Seal of Quality – Fate Patterns

You could wonder how you are supposed to react to music as restless as Tickle Tickle and Cities Unfold, as it’s an ever moving myriad of attitudes and perspectives.

http://www.seal-of-quality.net http://www.wearetherobots.com

I got this release at a gig, after seeing the artist perform. Now listening to stuff you bought after a great gig can often be a real let down, not the fault of the artist, (in they’ve more than done their job in persuading me to buy their music), but live and recorded are such different beasts at times. Anyway this took some time as the hyper energetic glitchcore isn’t something you can readily sit down and listen to. It may sound great in the fug of Leiden’s SUB071 but well, it’s not the soundtrack for your pile of ironing I can tell you.

The opener, The Zeroes and Villains Suite, does initially sound like a number of electrical goods being tortured by the secret police. It settles down to become a high energy romp: charging around its allotted time like a foal in a field. And I warn you know: most (not all but a very high percentage) of the vocals are put through some kind of Vocoder, not sure what but it does add an unearthly element to the whole thing.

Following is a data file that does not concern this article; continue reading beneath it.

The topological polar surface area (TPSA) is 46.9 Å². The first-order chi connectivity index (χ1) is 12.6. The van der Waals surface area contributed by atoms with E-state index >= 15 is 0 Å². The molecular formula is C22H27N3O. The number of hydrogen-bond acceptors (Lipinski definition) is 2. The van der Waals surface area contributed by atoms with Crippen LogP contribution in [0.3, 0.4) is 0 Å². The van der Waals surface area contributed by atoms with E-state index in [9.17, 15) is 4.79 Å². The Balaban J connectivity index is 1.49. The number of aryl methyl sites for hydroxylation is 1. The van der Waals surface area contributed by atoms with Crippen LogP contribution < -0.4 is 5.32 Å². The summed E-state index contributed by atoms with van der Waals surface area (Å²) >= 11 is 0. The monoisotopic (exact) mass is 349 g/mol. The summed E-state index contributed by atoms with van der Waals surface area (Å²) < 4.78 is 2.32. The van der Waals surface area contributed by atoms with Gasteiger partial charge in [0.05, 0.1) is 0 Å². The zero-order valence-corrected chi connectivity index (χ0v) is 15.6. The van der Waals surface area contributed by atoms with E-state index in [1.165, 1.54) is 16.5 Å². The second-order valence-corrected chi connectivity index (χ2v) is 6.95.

You could wonder how you are supposed to react to music as restless as Tickle Tickle and Cities Unfold, as it’s an ever moving myriad of attitudes and perspectives. There are tracks that come on like a spy thriller soundtracks and others that bludgeon the senses with their tin pot beats and über naïve melodies such as Love Spelled E-V-I-L or I, Diotic. Further disorientation stems from the realisation that the music is being whipped through the allotted time in the ether by a whole host of noises squiggles and blurts.  There are moments of repose (such as Quiet Lights) or clear, recognisable harmony (The Purest Feeling) but they are few and far between.

It’s good, for sure, in fact very good:  but not to be approached lightly.